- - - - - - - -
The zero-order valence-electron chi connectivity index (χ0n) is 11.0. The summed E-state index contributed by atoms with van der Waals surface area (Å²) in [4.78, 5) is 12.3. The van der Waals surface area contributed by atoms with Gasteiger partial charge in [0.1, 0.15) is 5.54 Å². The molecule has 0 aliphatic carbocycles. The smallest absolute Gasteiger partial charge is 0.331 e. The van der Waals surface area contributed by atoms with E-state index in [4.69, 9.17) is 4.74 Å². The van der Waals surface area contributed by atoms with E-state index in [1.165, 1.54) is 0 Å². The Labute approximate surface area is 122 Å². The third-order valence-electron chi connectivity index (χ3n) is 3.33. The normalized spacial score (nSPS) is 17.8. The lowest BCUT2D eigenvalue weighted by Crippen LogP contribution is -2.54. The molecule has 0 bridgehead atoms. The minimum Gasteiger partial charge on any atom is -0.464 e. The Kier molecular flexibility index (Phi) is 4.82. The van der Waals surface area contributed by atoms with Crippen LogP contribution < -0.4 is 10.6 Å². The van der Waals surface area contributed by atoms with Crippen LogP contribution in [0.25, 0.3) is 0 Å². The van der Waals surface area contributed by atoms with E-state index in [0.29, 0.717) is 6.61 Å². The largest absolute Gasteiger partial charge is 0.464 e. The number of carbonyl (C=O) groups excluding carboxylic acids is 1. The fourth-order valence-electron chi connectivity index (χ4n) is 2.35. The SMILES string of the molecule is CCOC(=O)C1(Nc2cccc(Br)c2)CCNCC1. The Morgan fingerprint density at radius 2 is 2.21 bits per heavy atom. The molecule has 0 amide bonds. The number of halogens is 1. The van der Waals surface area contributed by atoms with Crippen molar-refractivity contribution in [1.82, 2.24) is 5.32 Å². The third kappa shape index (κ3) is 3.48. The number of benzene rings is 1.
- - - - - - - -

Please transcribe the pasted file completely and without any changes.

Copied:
The zero-order valence-electron chi connectivity index (χ0n) is 11.0. The summed E-state index contributed by atoms with van der Waals surface area (Å²) in [4.78, 5) is 12.3. The van der Waals surface area contributed by atoms with Gasteiger partial charge in [0.1, 0.15) is 5.54 Å². The molecule has 0 aliphatic carbocycles. The smallest absolute Gasteiger partial charge is 0.331 e. The van der Waals surface area contributed by atoms with E-state index in [4.69, 9.17) is 4.74 Å². The van der Waals surface area contributed by atoms with E-state index in [1.165, 1.54) is 0 Å². The Labute approximate surface area is 122 Å². The third-order valence-electron chi connectivity index (χ3n) is 3.33. The normalized spacial score (nSPS) is 17.8. The lowest BCUT2D eigenvalue weighted by Crippen LogP contribution is -2.54. The molecule has 0 bridgehead atoms. The minimum Gasteiger partial charge on any atom is -0.464 e. The Kier molecular flexibility index (Phi) is 4.82. The van der Waals surface area contributed by atoms with Crippen LogP contribution < -0.4 is 10.6 Å². The van der Waals surface area contributed by atoms with Crippen LogP contribution in [0.25, 0.3) is 0 Å². The van der Waals surface area contributed by atoms with E-state index in [0.29, 0.717) is 6.61 Å². The largest absolute Gasteiger partial charge is 0.464 e. The number of carbonyl (C=O) groups excluding carboxylic acids is 1. The fourth-order valence-electron chi connectivity index (χ4n) is 2.35. The SMILES string of the molecule is CCOC(=O)C1(Nc2cccc(Br)c2)CCNCC1. The Morgan fingerprint density at radius 2 is 2.21 bits per heavy atom. The molecule has 0 amide bonds. The number of halogens is 1. The van der Waals surface area contributed by atoms with Crippen molar-refractivity contribution in [1.82, 2.24) is 5.32 Å². The third kappa shape index (κ3) is 3.48. The number of benzene rings is 1.